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Todoist's free version is now limited to five projects—here's what you need to know

By Justin Pot · April 16, 2021
A hero image for Todoist app tips with the Todoist logo on a red background

The free version of Todoist, largely unchanged since 2007, just got a bunch of new features—and new limitations. 

Free users can now upload files, sort tasks using filters, and add more tasks per project. What most people will notice first, however, is the new limitation. Free users are now limited to five active projects at a time—the old limit was 80. 

A pop-up in Todoist showing the new limit

Note that this limit doesn't apply to projects that exist now. So if you currently have 30 projects, don't panic: they're not going to disappear. Archive or delete a project, however, and you can't add another project to replace it. 

There are ways to avoid this limitation. The most obvious, and the thing Todoist hopes you do, is to upgrade to Todoist Pro. If that's not an option, though, we've got a few strategies and alternatives for you to consider—and we'll also go over all the previously paid features that are now free. 

Strategies to work around the five-project limit

Five projects isn't a lot—if you use the projects feature for actual projects. But there's no rule that says you have to do that. 

I tend to use the projects feature to separate things into broad categories: work, home, and volunteering. Five is plenty if that's how you use it, and you can do that while still breaking things down in various ways.

You can, for example, try splitting your projects up with sections. Every project can have multiple sections, which you could use to sort your tasks. 

Todoist sections

You can add up to 20 sections per project in the free version. And that's not the only way you can break things down: there are also subtasks. 


This is already quite a few ways to break down your tasks, without using the project feature at all. 

Another thing to consider, if you already have a bunch of projects: you could just recycle them. Next time you complete a project, don't delete or archive it—just rename it. This should let you keep more than five projects indefinitely, without having to upgrade.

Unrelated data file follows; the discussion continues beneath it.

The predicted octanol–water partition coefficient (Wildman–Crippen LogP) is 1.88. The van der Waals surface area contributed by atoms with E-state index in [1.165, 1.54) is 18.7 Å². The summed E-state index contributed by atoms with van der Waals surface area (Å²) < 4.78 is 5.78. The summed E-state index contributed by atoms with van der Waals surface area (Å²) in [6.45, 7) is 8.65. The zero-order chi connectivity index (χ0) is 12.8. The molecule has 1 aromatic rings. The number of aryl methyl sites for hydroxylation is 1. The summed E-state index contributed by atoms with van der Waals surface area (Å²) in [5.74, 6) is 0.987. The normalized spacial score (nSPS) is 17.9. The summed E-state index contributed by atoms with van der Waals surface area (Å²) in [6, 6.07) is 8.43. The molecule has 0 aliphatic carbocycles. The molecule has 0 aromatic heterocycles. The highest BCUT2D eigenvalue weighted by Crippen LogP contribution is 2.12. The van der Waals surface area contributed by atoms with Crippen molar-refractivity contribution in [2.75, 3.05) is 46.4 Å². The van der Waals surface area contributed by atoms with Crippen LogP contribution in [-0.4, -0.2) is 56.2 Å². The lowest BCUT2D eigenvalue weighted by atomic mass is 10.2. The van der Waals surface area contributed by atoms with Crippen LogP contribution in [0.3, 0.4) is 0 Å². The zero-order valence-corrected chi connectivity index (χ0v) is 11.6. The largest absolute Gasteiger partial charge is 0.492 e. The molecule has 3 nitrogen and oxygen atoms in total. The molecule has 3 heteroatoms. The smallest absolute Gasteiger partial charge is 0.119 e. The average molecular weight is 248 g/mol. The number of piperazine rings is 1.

It's not all bad news

There are new limitations, yes, but there are also new benefits. The free version of Todoist now has a bunch of new features. The highlights: 

  • 300 active tasks per project. The free version was previously limited to 150. 

  • 5 MB file uploads. Pro users get 100MB file uploads, but previously, free users couldn't attach files to tasks. 

  • 3 filter views. Pro users get 150 filters, but previously, free users didn't get any. 

  • 1 week of activity history. Pro users get unlimited history, but until now, free users didn't have any history access. 

It's a generous set of new features. If you didn't use projects as your main organizational tool, the free version is more powerful than ever. 

The free version also still supports integrations, meaning you can use Zapier's Todoist integration to connect your to-do list to thousands of other apps. This means you can do things like add new Trello cards to Todoist, or add saved messages from Gmail or Slack. 

Add new Trello cards to Todoist as tasks

Add new Trello cards to Todoist as tasks
  • Trello logo
  • Todoist logo
Trello + Todoist

Consider switching to an alternative app

If you're not sure if you want to stick with Todoist given these changes, check out our list of the best to-do list apps—you might find something you like better. I'm a big fan of TickTick, personally, and its free version offers reminders and doesn't have a limit on the number of lists you can add. 

A screenshot of TickTick

Or, if you're very committed to free, consider Microsoft To Do

A screenshot of Microsoft To Do

This app is so free it doesn't even offer a paid version—and there's no limit to the number of projects you can have. Especially if you're a former Wunderlist fan, it's a good option.

Switching is annoying, though, so I'd recommend at least trying out Todoist Pro before jumping ship completely—it's only $4/month ($3/month if you pay annually), so probably worth a shot.

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